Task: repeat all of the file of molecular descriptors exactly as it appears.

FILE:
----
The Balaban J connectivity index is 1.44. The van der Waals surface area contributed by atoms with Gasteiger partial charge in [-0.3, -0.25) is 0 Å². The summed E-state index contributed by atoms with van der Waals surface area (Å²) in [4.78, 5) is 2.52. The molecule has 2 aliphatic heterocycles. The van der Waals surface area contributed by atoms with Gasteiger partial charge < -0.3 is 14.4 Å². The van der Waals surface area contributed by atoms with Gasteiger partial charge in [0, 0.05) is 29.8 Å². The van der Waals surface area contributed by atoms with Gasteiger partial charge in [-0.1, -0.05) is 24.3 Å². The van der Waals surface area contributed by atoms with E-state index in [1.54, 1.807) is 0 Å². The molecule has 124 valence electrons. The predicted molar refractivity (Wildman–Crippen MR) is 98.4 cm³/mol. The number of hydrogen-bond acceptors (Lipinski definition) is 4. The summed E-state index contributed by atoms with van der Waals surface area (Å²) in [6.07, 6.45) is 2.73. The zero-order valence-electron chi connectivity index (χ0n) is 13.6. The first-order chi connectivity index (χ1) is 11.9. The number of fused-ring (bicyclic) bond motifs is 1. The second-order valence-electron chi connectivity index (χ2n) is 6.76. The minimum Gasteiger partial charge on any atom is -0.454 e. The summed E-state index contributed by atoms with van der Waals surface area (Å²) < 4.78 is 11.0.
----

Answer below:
The Balaban J connectivity index is 1.44. The van der Waals surface area contributed by atoms with Gasteiger partial charge in [-0.3, -0.25) is 0 Å². The summed E-state index contributed by atoms with van der Waals surface area (Å²) in [4.78, 5) is 2.52. The molecule has 2 aliphatic heterocycles. The van der Waals surface area contributed by atoms with Gasteiger partial charge < -0.3 is 14.4 Å². The van der Waals surface area contributed by atoms with Gasteiger partial charge in [0, 0.05) is 29.8 Å². The van der Waals surface area contributed by atoms with Gasteiger partial charge in [-0.1, -0.05) is 24.3 Å². The van der Waals surface area contributed by atoms with E-state index in [1.54, 1.807) is 0 Å². The molecule has 124 valence electrons. The predicted molar refractivity (Wildman–Crippen MR) is 98.4 cm³/mol. The number of hydrogen-bond acceptors (Lipinski definition) is 4. The summed E-state index contributed by atoms with van der Waals surface area (Å²) in [6.07, 6.45) is 2.73. The zero-order valence-electron chi connectivity index (χ0n) is 13.6. The first-order chi connectivity index (χ1) is 11.9. The number of fused-ring (bicyclic) bond motifs is 1. The second-order valence-electron chi connectivity index (χ2n) is 6.76. The minimum Gasteiger partial charge on any atom is -0.454 e. The summed E-state index contributed by atoms with van der Waals surface area (Å²) < 4.78 is 11.0.